The mandatory standard for household cots came into effect on 3 December 2005. It covers various requirements for new, second-hand, antique and collectable cots.
Under the mandatory standard, household cots are permanent sleeping enclosures for infants and babies that have raised sides and ends. Cots are usually rectangular with sides and ends made of slats or filler bars. Often one side drops down to give easy access to a child.
Circular cots are also available. These are made with walls that have no slats. There are also cots available that convert to a toddler bed. When working as a cot, these must comply with the mandatory standard.
This mandatory standard is based on Australian Standard AS/NZS 2172:2003 Cots for household use—safety requirements.
AS/NZS 2172:2003 is a voluntary standard except for those sections specifically called up by the mandatory standard. For complete information about all mandatory requirements for household cots, you must read Consumer Protection Notice No. 6 of 2005. This information is essential to ensure you and your business comply.
The mandatory standard came into effect on 3 December 2005.
in relation to goods - (including re-supply) by way of sale, exchange, lease, hire or hire-purchase and
in relation to services - provide, grant of confer.
This mandatory standard applies to anyone in the business of supplying household cots, including:
To allow for staggered implementation, there are some cases where a mandatory standard or ban prescribes different compliance dates for the manufacturing, importing and supply of a product. Manufacturers, importers and distributors should check for this detail in the mandatory standard before embarking on production, importation or distribution of these goods.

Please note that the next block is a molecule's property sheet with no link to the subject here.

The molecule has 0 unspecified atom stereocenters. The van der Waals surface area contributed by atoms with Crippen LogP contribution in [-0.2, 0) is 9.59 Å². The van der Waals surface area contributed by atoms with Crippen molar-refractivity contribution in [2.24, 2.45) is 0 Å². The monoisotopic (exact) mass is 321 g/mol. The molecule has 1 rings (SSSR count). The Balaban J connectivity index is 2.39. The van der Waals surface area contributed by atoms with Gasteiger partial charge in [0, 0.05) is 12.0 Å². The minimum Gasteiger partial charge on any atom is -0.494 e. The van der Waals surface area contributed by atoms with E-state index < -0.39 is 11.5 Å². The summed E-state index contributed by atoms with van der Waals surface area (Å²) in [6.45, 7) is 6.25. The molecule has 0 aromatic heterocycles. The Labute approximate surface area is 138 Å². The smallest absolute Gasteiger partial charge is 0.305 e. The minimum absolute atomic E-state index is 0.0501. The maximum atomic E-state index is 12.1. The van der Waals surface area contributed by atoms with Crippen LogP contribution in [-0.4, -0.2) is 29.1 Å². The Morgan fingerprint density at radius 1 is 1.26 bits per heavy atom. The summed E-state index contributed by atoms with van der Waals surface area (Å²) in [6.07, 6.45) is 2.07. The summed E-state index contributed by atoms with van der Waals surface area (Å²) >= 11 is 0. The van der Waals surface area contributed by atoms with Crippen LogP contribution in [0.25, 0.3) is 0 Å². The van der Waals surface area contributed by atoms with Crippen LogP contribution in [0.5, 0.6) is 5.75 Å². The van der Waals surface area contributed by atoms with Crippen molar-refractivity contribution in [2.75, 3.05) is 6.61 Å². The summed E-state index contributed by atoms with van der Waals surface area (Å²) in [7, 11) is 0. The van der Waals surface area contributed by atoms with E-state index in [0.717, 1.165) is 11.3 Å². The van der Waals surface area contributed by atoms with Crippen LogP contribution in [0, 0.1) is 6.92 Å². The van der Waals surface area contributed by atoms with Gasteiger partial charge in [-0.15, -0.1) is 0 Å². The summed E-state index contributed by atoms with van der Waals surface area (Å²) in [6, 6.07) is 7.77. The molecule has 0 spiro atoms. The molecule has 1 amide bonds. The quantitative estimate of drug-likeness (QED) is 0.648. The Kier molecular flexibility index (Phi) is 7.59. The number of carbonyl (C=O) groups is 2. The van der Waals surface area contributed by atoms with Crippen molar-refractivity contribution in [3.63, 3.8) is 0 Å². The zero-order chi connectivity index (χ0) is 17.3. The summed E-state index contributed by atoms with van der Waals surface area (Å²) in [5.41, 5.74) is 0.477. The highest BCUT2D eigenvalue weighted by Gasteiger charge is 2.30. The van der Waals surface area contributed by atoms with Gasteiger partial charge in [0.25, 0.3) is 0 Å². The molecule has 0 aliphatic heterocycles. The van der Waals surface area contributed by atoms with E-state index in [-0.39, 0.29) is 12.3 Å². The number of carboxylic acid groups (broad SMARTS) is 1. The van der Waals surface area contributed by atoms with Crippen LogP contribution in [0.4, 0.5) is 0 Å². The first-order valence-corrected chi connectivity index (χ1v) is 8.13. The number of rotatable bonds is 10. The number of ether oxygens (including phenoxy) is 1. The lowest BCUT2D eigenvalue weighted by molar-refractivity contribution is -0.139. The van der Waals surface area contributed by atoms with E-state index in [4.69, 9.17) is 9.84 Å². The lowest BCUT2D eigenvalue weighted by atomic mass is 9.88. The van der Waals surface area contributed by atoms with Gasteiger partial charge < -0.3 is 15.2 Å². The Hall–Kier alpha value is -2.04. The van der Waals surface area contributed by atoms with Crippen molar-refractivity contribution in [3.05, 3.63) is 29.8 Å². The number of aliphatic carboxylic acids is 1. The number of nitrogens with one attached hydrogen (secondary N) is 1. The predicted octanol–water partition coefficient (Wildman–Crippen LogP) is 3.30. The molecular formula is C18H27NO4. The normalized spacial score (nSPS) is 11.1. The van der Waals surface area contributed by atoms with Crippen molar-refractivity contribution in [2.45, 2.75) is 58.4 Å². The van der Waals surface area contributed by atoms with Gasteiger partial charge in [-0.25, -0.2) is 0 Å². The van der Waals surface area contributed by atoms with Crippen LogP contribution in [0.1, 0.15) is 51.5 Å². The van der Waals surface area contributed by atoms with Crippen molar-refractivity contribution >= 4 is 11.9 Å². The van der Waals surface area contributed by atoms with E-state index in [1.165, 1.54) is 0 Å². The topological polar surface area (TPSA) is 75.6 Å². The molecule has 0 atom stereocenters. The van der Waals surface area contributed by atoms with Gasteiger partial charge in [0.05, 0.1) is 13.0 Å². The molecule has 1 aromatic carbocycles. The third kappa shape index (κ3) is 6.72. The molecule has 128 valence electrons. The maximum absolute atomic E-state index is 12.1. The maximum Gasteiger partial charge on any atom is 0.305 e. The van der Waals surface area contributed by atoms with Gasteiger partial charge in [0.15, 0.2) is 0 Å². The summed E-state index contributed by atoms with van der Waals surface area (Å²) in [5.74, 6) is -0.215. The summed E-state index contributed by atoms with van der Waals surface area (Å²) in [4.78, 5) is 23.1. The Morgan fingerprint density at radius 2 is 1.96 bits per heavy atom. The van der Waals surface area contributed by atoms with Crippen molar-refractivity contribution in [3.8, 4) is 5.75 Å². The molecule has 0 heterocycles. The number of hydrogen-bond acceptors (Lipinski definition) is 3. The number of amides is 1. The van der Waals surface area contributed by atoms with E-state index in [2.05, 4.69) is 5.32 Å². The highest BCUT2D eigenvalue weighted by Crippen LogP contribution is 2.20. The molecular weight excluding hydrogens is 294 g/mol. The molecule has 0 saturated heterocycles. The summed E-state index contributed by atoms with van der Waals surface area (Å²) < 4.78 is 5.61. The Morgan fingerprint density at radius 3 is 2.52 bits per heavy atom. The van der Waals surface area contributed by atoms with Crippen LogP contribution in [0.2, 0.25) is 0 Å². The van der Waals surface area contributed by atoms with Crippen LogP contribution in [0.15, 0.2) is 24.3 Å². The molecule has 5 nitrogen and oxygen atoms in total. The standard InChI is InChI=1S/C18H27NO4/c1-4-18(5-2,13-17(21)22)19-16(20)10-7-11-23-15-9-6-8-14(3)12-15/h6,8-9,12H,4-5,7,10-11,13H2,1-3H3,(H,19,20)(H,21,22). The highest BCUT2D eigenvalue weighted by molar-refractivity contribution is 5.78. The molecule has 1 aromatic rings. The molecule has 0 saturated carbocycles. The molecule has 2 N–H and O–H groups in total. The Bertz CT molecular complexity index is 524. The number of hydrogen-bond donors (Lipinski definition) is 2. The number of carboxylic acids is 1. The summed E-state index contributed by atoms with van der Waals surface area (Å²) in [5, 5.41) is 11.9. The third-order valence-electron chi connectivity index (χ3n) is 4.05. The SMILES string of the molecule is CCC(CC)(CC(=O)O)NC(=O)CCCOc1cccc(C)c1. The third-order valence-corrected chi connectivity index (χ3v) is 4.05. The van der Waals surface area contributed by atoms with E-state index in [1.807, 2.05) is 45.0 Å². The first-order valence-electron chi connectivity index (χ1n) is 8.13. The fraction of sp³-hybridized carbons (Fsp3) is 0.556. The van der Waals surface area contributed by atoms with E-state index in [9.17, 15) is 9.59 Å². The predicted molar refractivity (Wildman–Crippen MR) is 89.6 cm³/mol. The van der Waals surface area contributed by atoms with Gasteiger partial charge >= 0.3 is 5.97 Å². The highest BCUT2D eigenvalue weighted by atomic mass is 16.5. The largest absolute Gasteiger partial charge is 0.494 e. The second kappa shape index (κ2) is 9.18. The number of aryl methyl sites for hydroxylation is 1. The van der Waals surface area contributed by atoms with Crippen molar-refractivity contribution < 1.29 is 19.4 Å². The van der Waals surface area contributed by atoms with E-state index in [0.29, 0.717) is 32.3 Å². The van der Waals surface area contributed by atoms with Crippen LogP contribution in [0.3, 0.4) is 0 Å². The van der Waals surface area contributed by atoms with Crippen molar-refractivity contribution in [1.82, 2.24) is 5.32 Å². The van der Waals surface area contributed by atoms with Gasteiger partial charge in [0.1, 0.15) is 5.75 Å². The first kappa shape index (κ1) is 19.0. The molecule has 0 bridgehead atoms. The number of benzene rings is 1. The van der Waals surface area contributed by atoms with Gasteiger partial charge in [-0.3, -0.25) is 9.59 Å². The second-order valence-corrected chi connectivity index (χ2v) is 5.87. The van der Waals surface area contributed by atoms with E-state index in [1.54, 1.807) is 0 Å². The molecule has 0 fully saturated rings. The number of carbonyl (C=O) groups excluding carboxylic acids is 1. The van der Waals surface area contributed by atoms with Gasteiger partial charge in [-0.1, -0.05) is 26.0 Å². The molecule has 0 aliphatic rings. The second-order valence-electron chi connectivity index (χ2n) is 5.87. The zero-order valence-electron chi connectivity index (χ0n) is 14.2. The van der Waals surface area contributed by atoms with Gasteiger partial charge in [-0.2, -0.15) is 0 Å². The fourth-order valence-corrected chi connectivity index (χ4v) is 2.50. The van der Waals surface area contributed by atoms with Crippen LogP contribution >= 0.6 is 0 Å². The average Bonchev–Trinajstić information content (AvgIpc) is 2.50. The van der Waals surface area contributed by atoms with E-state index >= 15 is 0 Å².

The requirements noted below are key requirements only. They may help to give suppliers a general idea of the detail they must look up in the mandatory standard. This information may also assist consumers when they are choosing cots.
While we provide some advice on this page to help you understand aspects of the standard you can visually check, suppliers must not rely on this information as a complete guide to compliance.
While the mandatory standard includes some features you can visually or physically check, it also specifies testing to ensure cots meet requirements for impact, strength, load, durability and stability. Suppliers need to organise this testing through specialist testing laboratories with the right skills, experience and equipment.
Loose or looped cords near cots can accidentally strangle and kill small children. Babies have died from being strangled in blind, curtain and electrical cords they accessed in their cots. There are simple steps you can take when preparing baby's sleep area to make sure it's safe from these hazards.